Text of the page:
Wrongly routed

The sheer terror that I felt on being told I had cancer is not buried as deeply as I’d thought. It came right to the fore a few days ago when a really close friend of mine who I worked with up to 4 years ago was also diagnosed with prostate cancer.

Those of us with this disease all have our own personal story but, if there’s one thing we all have in common, it’s that a prostate cancer diagnosis changes your life in ways you would never have imagined and that’s just how it is for him and his wife. In the space of just a few weeks their world has been turned upside down and they both now have decisions to make that no one ever prepares you for.

People usually rally round at times like these and he’s been truly overwhelmed by the support he’s got. I think he feels like he doesn’t deserve it but considering the support he’s consistently given to others I’m not surprised at the reaction of the people who know him. No one deserves to get this disease but it strikes me as being particularly undeserved when it happens to someone like him who has always tried to help others and has gone not just the extra mile but several extra miles including raising money for both Prostate Cancer UK and Macmillan Cancer Support.

From what he’s been told so far his cancer looks to be both even more aggressive and more advanced than mine. Lots of men who get prostate cancer get the “pussycat” version, the sort that lays on your lap and gently purrs for years and years or possibly gives you the occasional scratch to let you know it’s there, and that could be why the myth prevails that prostate cancer is nothing to worry about. But a myth is exactly what it is because there are others, guys like us, who don’t get the pussycat, we get the “tiger” and some tigers can be more vicious than others.

Since what happened to me he’s been having regular PSA tests so, although his cancer has moved too fast to be curable it is, nevertheless, still treatable. Had he not had regular PSA tests his cancer could well have got to the stage where very little could be done but, instead, it looks like he will have several treatments available that can keep him around for a good while yet. I certainly hope so!

That’s why, as shocked as he’s feeling (as all of us who know him are feeling too!), he’s already thinking of others and encouraging the other men he knows to get a PSA test because although it gets a lot of bad press it’s the best indicator there is (currently) to ascertain whether or not you could have a problem with your prostate.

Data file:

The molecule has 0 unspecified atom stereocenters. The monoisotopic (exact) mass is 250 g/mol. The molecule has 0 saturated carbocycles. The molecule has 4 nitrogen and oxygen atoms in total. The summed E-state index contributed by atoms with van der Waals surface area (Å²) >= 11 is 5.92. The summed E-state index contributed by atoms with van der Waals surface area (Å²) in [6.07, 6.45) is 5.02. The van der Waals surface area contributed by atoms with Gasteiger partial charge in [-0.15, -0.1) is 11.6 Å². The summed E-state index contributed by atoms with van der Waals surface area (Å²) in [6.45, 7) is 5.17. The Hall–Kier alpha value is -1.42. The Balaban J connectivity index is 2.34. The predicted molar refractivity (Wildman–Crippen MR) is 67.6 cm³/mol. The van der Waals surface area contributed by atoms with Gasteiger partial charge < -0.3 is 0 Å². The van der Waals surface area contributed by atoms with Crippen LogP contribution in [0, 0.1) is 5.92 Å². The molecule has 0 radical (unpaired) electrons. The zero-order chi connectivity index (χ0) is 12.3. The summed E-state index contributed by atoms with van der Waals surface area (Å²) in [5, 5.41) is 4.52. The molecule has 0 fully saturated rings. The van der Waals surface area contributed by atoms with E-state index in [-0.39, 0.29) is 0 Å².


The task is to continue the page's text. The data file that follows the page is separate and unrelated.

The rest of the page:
You don’t have to be in one of the higher risk groups to get prostate cancer – he wasn’t and neither was I (unless you count being in our mid-50s when we got sick). Whoever you are, don’t kid yourself that it can never happen to you. If you don’t get tested for yourself and your family, if you know him, get tested for Steve.

Click on this link for more info about the PSA test: Behind the headlines: Symptoms, screening and PSA – should I have a test?

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High hopes

I’ve had a few more side effects during the fourth cycle of chemo and the existing pain lasted longer, although it got less and less approaching the end of the 3 weeks. The most unwelcome was the down feeling I felt during the first week or so, like the proverbial black cloud descending (see previous post for proof). It’s not exactly a new side effect, but pre-cancer and pre-treatment I can’t remember having experienced it, certainly not to such an intensity. I’m not sure if that was down to the relentless nature of the chemo or the chemo itself or the hormone tablets that I’m also taking, as hormone therapy is notorious for affecting your mood. Whatever the cause it’s bloody unpleasant (this week’s massive understatement). When the black cloud dispersed after about a week it was not a moment too soon. 

I have chemo cycle number 5 today and I’m going into it on a high as I got my latest PSA result yesterday. I’m pleased to report the chemo is having the desired effect as my PSA level is down again. It now stands at 0.158, the lowest it’s ever been. I know I mustn’t get my hopes up, I’ve done that before and sworn I wouldn’t do it again, but it’s difficult not to. I hope it carries on going down and stays down for a long time. I’m still aiming to get to 90. 

No, not all men affected by prostate cancer are straight and no, my wife will not be picking me up after treatment.